Founded in 1955, Snyder, Neb.-based Smeal and its subsidiaries, U.S. Tanker Co. and Ladder Tower Co., are leaders and innovators in fire truck manufacturing and vehicle technology, offering a full line of aerial ladders and platforms (including Squrt®, TeleSqurt®, and Snorkel®), tractor-drawn aerials (TDAs), pumpers, stainless steel tankers and wildland urban interface vehicles (WUI). Today, Smeal operates facilities located in Snyder and Neligh, Neb.; Delavan, Wis.; and Ephrata, Pa.
“Spartan Motors is the perfect fit for Smeal, our customers, our employees, and our operational leadership team, as we combine with a proven ally and industry leader to help solidify our future and preserve the legacy of the Smeal organization,” said Rod Cerny, Smeal’s Chairman of the Board. “As part of a larger, profitable and well-capitalized public company, we will have the working capital necessary to ensure continued investment in product development and make sure the Smeal brand is able to deliver the exceptional products and service our dealers, departments, and municipality customers have come to expect.”
- The acquisition is a positive and compelling strategic fit for both companies and is an important step in securing the Company’s market leadership in an increasingly consolidating industry
- The acquisition is expected to be accretive to earnings for Spartan Motors in 2017 through a combination of operating efficiency efforts and synergies
- Smeal’s (including U.S. Tanker Co. and Ladder Tower Co.) notably superior aerial ladder, platform, and TDA product portfolio enhances and complements Spartan’s and brings industry-leading product technology to an important, high-performance product subset
- The combined Company will have 47 dealers in 44 states, 10 provinces and 3 territories, giving Spartan Emergency Response the ability to serve customers in the entire U.S. and all of Canada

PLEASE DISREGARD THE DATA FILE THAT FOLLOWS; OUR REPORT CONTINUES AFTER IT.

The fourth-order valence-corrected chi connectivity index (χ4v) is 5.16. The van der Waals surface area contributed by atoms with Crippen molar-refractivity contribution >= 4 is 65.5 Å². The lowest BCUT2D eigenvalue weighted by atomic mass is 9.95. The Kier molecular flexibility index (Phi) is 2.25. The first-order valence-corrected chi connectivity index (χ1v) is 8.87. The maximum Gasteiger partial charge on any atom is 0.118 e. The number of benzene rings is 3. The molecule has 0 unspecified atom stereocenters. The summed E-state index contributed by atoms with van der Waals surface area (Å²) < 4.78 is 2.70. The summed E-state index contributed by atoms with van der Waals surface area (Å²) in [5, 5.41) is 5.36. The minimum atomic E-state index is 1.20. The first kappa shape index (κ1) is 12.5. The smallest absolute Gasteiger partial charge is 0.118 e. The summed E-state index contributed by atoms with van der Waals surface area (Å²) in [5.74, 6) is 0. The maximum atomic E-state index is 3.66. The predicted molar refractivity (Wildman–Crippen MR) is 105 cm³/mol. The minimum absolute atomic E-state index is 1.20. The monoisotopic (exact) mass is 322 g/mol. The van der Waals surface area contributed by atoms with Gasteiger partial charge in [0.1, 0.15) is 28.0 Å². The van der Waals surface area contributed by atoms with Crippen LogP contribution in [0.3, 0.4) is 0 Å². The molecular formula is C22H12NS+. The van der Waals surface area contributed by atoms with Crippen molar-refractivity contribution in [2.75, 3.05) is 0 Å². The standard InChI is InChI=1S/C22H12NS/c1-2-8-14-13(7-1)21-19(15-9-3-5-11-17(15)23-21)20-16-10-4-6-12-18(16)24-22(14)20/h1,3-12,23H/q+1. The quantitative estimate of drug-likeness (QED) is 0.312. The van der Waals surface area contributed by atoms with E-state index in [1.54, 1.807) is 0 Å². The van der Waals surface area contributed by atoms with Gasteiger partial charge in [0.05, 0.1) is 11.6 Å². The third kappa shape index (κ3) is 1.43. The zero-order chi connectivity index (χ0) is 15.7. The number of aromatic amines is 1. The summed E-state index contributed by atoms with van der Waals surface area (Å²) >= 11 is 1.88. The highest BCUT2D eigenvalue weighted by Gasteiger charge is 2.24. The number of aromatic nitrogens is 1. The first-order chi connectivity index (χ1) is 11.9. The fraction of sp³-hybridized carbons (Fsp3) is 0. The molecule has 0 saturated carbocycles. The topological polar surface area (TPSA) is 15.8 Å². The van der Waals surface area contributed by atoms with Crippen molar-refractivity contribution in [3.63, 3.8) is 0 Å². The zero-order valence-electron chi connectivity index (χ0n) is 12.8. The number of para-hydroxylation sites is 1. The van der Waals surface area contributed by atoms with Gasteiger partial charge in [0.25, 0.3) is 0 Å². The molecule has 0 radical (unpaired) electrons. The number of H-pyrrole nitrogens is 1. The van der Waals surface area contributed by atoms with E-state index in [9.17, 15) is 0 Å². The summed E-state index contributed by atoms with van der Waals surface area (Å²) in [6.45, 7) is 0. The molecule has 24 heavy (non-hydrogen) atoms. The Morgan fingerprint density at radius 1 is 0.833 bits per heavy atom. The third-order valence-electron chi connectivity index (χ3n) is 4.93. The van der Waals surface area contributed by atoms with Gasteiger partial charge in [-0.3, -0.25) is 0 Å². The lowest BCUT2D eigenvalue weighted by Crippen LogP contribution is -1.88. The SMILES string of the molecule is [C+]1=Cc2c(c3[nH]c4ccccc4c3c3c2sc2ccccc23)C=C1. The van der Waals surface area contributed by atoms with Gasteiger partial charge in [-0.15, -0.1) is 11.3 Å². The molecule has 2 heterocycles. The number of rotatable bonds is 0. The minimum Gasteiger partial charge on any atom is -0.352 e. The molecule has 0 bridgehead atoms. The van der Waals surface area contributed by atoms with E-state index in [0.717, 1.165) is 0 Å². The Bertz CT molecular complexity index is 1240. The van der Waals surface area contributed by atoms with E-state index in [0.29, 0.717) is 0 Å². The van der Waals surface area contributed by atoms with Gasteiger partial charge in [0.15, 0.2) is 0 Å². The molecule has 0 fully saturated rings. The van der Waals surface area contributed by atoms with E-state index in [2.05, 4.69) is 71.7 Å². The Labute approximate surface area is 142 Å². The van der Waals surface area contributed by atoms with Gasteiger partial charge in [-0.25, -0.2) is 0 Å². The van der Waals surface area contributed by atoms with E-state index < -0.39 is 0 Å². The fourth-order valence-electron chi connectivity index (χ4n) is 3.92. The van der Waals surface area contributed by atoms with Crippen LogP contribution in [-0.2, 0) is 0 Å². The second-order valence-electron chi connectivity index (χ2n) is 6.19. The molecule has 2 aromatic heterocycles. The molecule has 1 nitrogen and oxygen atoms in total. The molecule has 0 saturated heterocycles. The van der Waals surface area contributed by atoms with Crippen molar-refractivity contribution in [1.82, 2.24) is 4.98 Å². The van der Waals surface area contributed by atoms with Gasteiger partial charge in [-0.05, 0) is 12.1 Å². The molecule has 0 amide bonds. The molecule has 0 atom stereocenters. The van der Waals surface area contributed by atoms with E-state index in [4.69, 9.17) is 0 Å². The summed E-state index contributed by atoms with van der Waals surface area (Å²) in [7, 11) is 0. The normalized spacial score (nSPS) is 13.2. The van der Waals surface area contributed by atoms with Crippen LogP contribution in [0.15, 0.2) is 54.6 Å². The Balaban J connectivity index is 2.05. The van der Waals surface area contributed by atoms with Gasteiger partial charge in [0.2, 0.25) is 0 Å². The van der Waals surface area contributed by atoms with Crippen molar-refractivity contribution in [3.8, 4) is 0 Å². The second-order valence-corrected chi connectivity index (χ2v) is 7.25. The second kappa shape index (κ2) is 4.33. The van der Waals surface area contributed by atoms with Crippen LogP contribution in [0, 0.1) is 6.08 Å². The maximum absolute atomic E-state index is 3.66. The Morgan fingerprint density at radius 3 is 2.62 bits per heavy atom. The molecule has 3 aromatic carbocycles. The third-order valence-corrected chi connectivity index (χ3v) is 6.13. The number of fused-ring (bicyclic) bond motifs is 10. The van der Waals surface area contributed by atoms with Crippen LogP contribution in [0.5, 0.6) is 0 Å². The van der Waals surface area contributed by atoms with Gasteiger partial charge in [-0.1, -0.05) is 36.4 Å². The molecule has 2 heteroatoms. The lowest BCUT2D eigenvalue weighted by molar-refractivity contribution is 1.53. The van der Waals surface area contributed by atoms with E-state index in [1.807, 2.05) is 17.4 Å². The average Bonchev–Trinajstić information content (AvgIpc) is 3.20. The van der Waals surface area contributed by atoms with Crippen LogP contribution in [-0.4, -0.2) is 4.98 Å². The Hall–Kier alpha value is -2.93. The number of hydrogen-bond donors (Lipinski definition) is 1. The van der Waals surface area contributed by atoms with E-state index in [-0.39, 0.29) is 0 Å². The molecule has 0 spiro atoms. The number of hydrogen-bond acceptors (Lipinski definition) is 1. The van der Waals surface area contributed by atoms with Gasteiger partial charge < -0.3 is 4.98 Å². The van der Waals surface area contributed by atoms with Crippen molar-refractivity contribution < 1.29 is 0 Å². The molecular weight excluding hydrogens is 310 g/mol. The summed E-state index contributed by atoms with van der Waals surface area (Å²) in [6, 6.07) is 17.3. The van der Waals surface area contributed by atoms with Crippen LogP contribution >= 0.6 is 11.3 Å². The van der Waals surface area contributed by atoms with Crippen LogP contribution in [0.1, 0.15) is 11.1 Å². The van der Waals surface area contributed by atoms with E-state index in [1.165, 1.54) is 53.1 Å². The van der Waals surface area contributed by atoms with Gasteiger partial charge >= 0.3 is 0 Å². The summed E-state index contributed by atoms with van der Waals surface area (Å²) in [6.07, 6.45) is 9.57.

- Smeal is expected to add approximately $70 million in annual revenue (excludes $30 million of Spartan chassis sold to Smeal) to the Company’s Emergency Response segment, and positions Spartan Emergency Response as one of the top-four fire apparatus manufacturers in the U.S. and Canada
- Smeal is expected to generate positive EBITDA in 2016
- The transaction will be initially financed with Spartan Motors’ recently amended $100 million line of credit
“We are proud of this significant milestone for Spartan’s Emergency Response business, and welcome Smeal’s knowledgeable and respected operational management team and employees to the Spartan Motors family,” concluded Daryl Adams. “This transaction will bring together some of the best talent in the industry and provides an opportunity for all employees to pursue a broader and more diverse career path.”
For more information regarding this transaction, please visit www.spartanmotors.com/smeal.
Posts Tagged Snorkel
Images from Steve Redick and Josh Boyajian from the 2-11 Alarm fire at 444 N. Lamon
More images can be found at KSC911.smugmug.com and Chciago 2-11 Alarm @ 4901 w Ferdinand – CHI-TOWN FIRE PHOTOS
Some quick images from Steve Redick and Tim Olk from the 2-11 Alarm fire today at 444 N Lamon Avenue in a church. More to follow later.